In September 2022, the United Nations organized the first-ever high-level Transforming Education Summit and invited stakeholders to make commitments and address the challenges we face. Once again we heard how overwhelming the need is: in low-income countries, 25% of young people and just over 55% of adults are still illiterate, while 250 million children are not in primary school.
The World Bank’s State of Global Learning Poverty report notes that disruptions such as the COVID-19 epidemic, the war in Ukraine and the Taliban’s ban on girls’ secondary education in Afghanistan have led to this
“greatly increased learning poverty, a measure of children unable to read and understand a simple passage by age 10”.
As the Brookings Institution points to the need for an urgent transformation of education systems:
“We are at a critical tipping point where hundreds of millions of children are likely to be missing out on a quality education at the very moment we are grappling with climate change, rising conflict and renewed pandemic risks.”
In addition to the climate crisis, humanity faces many urgent problems: biodiversity, food, water, energy, poverty, inequality, democracy … the list is long. All are intertwined and deeply difficult to resolve, and we face a global tragedy of the commons. The United Nations Sustainable Development Goals were set to provide a comprehensive framework and to establish “a common blueprint for peace and prosperity for people and the planet, now and in the future”. But we are not on the way to reach them.
During the UN Education Summit, there was a clear indication that not all the parties needed to resolve these issues were around the same table. Funding and investment were absent, and while the IMF and World Bank – both of whom were invited – were absent. About half of the expected leaders also did not show up, and many chose to attend Queen Elizabeth II’s funeral instead.
How can we create a common blueprint for a critical education and climate reform without having all the important political and financial actors around the table? There is a gap, even an abyss, between the problems we face, the communities that face them, and those who are able to address them.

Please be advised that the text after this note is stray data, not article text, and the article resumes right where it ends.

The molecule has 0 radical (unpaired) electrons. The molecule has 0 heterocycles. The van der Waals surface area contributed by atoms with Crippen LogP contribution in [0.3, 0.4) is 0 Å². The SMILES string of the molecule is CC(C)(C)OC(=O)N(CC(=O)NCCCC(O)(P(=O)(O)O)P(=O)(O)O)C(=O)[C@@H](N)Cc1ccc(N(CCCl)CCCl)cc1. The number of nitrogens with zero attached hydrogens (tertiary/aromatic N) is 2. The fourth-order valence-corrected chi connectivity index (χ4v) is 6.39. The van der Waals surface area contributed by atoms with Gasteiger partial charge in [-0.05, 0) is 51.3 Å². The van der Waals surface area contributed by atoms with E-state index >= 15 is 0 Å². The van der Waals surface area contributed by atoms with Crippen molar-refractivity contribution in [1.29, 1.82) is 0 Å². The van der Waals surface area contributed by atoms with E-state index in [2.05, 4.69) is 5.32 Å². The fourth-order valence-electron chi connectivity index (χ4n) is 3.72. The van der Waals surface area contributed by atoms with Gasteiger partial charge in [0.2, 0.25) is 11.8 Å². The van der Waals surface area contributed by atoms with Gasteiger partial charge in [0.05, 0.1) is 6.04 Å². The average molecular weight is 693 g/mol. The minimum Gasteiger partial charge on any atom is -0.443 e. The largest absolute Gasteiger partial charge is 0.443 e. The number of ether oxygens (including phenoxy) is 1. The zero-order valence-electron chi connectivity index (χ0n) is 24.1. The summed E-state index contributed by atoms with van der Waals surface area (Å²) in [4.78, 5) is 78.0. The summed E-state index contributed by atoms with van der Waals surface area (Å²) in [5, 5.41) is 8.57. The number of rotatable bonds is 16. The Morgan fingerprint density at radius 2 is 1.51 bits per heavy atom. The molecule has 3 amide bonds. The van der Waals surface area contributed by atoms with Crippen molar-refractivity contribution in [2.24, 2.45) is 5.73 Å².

A week after the summit, the Global Futures Conference was held, organized by Arizona State University and the Earth League during New York Climate Week. Its mission was to “find solutions that are ambitious and achievable” and “destined to lead societies towards a future of opportunity rather than sacrifice”. The meeting identified education as one of the most important levers of transformation, but this time there was a gap between education and climate and sustainability actors, with the Learning Planet Institute being one of the few organizations to attend both events.
We know that education for climate action has the potential to reduce up to 20 gigatonnes of carbon dioxide by 2050, a better result than more than three quarters of the top climate solutions available today. Yet most education systems today do not prepare students and learners to adapt, let alone address, these challenges.
We need to introduce systematic solutions very quickly to engage learners (young people, graduates and lifelong learners) and help them understand how to tackle challenges together. It is no longer enough to try to upgrade the system – the gap is just too big. Instead, education itself must be radically transformed. In the words of UN Secretary-General António Guterres, “education must help people learn how to learn, with an emphasis on problem-solving and collaboration”.
Recent reports from Rewired and Brookings Institution agree that the various planetary crises require a reassessment of the purpose of education:
“Transformation means repositioning all components of the education system to coherently contribute to a new, common purpose.”
We know what skills are required: cooperation, empathy, self-knowledge, future competence, collective problem solving, critical thinking and the ability to learn how to learn and how to unlearn. Many frameworks are available, including UNESCO’s ‘Learning to transform the world’, but the majority of education systems still do not implement this knowledge.